Olkhon island. Source: Artem Zagorodnov
March 3, 2013, Lake Baikal
I'm sitting inside my cabin overlooking Lake Baikal's largest Island, Olkhon, as I write this –warm and fresh after a Siberian banya (my first shave in almost a week) with a cup of hot tea provided by the welcoming staff. The sun is slowly setting on the opposite side of the sky. Peace and rest at last – and with most of the way behind us.
Lake Baikal – the “Pearl of Siberia,” the world's deepest freshwater lake, with dozens of endemic species to its name (including the famous Omul fish, which I blame for my illness last time I visited the region after it was served every day for breakfast, lunch and dinner in various forms).
Baikal contains more water than all five of the Great Lakes combined, and one-fifth of the world's fresh water supply! Its mysteries and charm have appealed to many, including James Cameron, who dove to its depths in search of new life forms.
The map of the 2013 Expedition Trophy route. Click to enlarge
All of it lies frozen before me...and soon our adventurous and determined group of enthusiasts will cross it by car.
Thanks to my team's zealousness and ability to stay awake for days on end, we were the first team to arrive at this “rest base” run by a private company on Lake Baikal's shore. There are dozens of them scattered around Baikal, as well as on its 20 plus islands. After a light breakfast and being shown my bed, I read three pages of “Near Death in the Arctic” before turning off like a light bulb. I even had the luxury of my own room.
I remained in a deep sleep for almost five hours before one of the caretakers was kind enough to wake me up for banya - I'd been looking forward to it since the start of the trip. I didn't have the traditional birch branch for beating my pores and I was restricted to only an hour, so this banya was reduced to more of a hot shower and shave.
It was also the first time I'd gone alone. Normally a group of guys will go and beat each other with branches. Oh well.
When I visited Lake Baikal in the summer of 2008, I predicted, along with a British diplomat I met along the way, that within five years the area would have Hilton hotels and be overrun with commercial development. We were lucky to visit it while it was still wild then, we concluded.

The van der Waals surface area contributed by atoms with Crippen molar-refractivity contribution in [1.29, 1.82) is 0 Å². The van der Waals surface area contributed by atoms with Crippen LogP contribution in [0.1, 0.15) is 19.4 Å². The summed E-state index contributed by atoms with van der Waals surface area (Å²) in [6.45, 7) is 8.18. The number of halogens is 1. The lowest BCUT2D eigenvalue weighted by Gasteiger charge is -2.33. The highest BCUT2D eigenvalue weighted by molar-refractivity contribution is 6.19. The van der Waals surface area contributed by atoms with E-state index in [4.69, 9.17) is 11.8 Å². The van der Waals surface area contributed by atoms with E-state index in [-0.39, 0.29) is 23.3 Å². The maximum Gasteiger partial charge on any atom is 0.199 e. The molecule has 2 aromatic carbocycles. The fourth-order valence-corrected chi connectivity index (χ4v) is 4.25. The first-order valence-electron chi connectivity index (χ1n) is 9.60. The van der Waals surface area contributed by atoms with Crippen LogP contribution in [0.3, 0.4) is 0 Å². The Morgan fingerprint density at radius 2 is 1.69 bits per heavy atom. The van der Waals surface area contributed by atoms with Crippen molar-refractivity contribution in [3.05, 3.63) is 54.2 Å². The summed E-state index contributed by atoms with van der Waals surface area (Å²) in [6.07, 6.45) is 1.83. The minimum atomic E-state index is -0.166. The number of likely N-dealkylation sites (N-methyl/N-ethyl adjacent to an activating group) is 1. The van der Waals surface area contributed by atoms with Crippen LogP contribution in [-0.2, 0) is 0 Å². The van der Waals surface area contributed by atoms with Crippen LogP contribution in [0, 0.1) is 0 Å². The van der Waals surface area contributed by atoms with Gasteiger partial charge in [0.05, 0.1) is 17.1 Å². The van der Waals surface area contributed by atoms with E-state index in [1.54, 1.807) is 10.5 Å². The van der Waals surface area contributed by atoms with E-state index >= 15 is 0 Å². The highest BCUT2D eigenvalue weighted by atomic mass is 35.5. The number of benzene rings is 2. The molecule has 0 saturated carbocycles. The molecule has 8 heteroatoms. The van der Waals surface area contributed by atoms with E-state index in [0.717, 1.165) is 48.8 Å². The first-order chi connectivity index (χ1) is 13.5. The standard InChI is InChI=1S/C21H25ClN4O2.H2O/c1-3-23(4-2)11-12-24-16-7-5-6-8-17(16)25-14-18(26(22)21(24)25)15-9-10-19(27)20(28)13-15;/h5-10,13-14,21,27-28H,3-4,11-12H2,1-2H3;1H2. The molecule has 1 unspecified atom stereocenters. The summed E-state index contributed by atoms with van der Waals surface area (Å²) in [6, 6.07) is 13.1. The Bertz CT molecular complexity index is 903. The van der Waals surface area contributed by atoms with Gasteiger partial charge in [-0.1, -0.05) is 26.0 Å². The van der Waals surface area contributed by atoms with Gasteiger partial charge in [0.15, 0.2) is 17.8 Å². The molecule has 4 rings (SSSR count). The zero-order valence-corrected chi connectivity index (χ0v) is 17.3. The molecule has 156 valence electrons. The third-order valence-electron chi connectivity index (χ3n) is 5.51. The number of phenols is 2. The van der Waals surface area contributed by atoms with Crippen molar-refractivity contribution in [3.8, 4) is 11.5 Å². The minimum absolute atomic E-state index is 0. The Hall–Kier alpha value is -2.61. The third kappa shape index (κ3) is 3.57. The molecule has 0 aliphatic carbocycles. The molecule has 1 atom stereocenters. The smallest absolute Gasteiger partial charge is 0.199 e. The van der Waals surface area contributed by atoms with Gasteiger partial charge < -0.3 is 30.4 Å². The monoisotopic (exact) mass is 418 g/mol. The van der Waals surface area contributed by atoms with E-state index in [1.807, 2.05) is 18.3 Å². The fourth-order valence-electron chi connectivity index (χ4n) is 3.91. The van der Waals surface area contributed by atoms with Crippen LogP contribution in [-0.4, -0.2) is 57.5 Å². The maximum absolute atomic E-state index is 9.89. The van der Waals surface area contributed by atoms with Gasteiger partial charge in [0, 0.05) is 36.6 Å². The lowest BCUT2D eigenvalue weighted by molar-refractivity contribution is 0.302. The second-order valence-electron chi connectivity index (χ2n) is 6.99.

There's no Hilton hotel however, and I wouldn't say its being overrun by tourists. But some modernity has crept in – the roads have improved, there are more companies and guest lodgings catering to all kinds of tourists, both Russian and international. Electricity and plumbing can be found at many of the bases now, including ours.
I made my way across the ice at sunset to the giant tent pitched on the ice for a huge wedding party for five couples who were married today! The walk gave me a chance to try on the $10 rubber crampons I'd been talked into buying at a Moscow sportswear shop weeks ago. It turns out they do make walking on ice more convenient.
I arrived to loud music, local buffet (the further east you travel in Russia, the bigger the “pelmeni” get until they start to resemble Chinese dumplings) and a bar made completely of ice outside. We congratulated the five couples who had just gotten married, and then proceeded to drink, eat and dance to the tunes of a rock band from Perm.
Wedding celebration. Source: Artem Zagorodnov
Somebody had apparently set up a mobile banya adjacent to the giant tent and a hole for diving near the banya (the master of ceremonies warned people to try hard not to accidentally stumble into the hole in the darkness). When I went to examine it, I discovered the hole had a giant cross of ice above it and that religious men were making the dive as a sign of their faith (continuing the centuries-old tradition of Orthodox believers).
While the idea of making a mad dash stark naked in front of filming journalists to dive into freezing water didn't appeal to me at first, my friend Tolya convinced me it was as good an occasion as ever to try it. Inside the banya, one of the men who got married today assured me it was his first time submerging himself into freezing water and that it didn't really feel cold.
He added that the body doesn't have time to adjust to the sudden change in temperature. What the hell I figured – and ran into the water, doing the traditional three dips. Then I returned to the banya and did it all over again. The guy was right about the water not feeling too cold, by the way.
What a journey.
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